- Build optimization. With Magics and other software one can already optimize builds. But, the completely optimized automated build chamber software of our dreams does not exist yet. Complete with cost and throughput analysis and using powerful algorithms to fill builds in keeping with the best part orientation and quality this would have to be created per 3D printing technology.
- Financial Optimization of Builds. Formulas such as profit velocity have let me optimize and calculate costs and yields of 3D printing products while optimizing for product type, profitability, size and nesting in a build. This is a torturous process and has to be done by hand. This sucks and everyone would make more money if they could simply analyze automatically which product would make sense financially. Logically however the printer is a machine where automatically I would always like to know how much money it could make per minute.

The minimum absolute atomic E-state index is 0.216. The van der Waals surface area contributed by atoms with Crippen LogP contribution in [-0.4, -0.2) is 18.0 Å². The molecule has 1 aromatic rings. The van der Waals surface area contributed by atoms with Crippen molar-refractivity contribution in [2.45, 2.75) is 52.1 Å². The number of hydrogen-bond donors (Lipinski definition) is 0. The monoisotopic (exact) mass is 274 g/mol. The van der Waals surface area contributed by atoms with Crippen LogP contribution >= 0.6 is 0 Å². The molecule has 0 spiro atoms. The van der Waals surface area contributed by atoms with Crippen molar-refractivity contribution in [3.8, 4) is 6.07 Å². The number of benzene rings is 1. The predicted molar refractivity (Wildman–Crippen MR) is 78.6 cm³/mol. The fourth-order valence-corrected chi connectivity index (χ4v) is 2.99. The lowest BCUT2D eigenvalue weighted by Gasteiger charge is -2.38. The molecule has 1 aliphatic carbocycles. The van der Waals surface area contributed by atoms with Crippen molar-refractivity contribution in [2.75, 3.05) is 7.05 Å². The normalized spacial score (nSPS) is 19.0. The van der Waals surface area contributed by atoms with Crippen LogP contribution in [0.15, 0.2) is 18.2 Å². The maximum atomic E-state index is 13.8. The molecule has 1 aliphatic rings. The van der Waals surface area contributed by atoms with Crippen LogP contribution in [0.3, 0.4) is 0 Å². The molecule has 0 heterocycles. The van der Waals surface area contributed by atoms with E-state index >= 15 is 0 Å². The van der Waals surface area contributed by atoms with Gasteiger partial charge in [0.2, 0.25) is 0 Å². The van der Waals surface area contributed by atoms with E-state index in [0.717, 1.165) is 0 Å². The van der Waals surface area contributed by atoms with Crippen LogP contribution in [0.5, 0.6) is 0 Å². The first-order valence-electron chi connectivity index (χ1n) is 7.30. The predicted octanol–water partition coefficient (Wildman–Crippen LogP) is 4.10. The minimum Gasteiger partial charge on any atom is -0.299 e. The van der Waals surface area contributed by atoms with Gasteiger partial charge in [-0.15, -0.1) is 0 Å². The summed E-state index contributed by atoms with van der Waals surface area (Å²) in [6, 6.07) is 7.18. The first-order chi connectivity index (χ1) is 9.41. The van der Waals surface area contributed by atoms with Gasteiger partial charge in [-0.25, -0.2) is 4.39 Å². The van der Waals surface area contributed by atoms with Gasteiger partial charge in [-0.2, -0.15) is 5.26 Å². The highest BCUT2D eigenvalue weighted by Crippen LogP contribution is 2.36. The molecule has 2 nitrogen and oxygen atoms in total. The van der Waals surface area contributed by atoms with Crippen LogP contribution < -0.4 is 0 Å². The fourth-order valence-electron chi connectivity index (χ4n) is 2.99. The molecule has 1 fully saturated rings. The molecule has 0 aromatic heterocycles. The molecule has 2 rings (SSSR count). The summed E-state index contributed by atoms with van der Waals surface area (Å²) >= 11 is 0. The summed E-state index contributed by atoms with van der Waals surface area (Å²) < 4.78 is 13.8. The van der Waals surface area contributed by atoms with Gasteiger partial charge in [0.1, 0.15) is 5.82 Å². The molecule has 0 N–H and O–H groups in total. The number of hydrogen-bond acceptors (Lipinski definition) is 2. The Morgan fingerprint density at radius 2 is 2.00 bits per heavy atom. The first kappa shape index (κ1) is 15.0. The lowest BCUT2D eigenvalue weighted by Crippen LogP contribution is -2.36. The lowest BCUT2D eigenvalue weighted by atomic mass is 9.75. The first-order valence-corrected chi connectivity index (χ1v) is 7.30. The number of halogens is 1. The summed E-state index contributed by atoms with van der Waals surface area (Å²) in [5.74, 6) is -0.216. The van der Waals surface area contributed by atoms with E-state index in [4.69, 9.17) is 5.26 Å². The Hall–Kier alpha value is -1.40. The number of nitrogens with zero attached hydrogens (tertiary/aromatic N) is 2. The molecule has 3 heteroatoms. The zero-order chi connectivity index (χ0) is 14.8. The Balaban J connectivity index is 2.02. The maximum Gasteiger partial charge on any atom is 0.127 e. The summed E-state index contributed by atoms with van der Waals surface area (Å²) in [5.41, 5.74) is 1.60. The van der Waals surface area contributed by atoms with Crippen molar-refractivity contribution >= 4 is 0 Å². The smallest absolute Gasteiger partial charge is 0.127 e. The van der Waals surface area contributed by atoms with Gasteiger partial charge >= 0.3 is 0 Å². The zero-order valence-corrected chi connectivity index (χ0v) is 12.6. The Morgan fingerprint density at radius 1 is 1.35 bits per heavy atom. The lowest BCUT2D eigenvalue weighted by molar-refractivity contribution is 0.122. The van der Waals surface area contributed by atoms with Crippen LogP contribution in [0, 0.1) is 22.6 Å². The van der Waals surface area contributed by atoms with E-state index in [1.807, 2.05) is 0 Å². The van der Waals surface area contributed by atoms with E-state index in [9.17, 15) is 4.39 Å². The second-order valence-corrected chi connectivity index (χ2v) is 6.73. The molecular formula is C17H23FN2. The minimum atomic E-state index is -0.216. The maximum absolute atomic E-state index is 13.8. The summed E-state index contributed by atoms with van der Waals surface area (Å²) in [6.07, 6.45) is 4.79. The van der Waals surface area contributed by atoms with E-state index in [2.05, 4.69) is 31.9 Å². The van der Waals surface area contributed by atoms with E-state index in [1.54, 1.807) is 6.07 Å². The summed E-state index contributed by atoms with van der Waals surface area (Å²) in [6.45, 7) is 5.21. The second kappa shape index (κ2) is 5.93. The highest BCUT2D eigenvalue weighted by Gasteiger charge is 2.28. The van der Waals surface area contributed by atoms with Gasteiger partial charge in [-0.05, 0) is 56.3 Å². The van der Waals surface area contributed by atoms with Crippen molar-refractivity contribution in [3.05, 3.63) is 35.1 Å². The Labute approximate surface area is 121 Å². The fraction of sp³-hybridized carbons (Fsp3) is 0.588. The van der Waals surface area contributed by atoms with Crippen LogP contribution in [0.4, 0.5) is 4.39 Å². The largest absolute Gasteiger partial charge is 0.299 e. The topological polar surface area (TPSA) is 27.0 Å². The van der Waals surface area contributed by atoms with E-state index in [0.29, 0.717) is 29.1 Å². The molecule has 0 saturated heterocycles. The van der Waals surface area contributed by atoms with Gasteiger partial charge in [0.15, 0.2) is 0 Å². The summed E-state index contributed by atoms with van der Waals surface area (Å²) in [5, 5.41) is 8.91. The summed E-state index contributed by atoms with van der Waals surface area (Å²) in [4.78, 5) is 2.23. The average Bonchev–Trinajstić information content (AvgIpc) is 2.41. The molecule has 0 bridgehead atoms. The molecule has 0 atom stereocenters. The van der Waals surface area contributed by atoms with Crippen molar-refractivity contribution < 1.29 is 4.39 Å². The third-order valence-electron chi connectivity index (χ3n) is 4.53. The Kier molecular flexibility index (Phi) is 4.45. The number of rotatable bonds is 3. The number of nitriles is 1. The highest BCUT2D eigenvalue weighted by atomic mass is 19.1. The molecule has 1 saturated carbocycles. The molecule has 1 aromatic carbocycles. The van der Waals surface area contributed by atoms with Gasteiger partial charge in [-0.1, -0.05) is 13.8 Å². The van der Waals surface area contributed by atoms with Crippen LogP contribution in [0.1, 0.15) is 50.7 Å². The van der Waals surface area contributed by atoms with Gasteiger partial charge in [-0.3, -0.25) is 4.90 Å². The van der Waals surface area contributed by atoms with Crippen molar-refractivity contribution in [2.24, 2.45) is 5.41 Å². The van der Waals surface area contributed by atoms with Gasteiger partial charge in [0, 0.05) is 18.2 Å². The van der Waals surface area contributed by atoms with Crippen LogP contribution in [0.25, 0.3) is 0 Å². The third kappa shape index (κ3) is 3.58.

- AI anyone? Artificial intelligence and big data are amazing buzz words but how about we use these things to analyze, predict and improve the builds of our 3D printers? Companies such as AI Build and 3DSIM are among a handful of companies that are bringing much needed AI and simulation to 3D printing.
- We Need Better Materials.
- 3D printing materials suck and new dedicated 3D printing materials need to be developed. Now that Arkema, BASF, DuPont, SABIC, Mitsubishi Chemical and Eastman are active in our market we can surely have higher-performance 3D printing materials, right? I mean they’ll use their expertise to develop better materials not only push us towards a particular resin they happen to make a lot of?
- Most FDM filaments are horrible in quality. What kind of muppets are we that we routinely pay $40 for a kilo of filament with bubbling, that’s old and that does not have a good roundness or tolerance on the diameter? A lot of materials have incomplete MSDS that do not disclose what is in the material. I’ve found materials that even have different polymers in them. This is ridiculous and should be improved.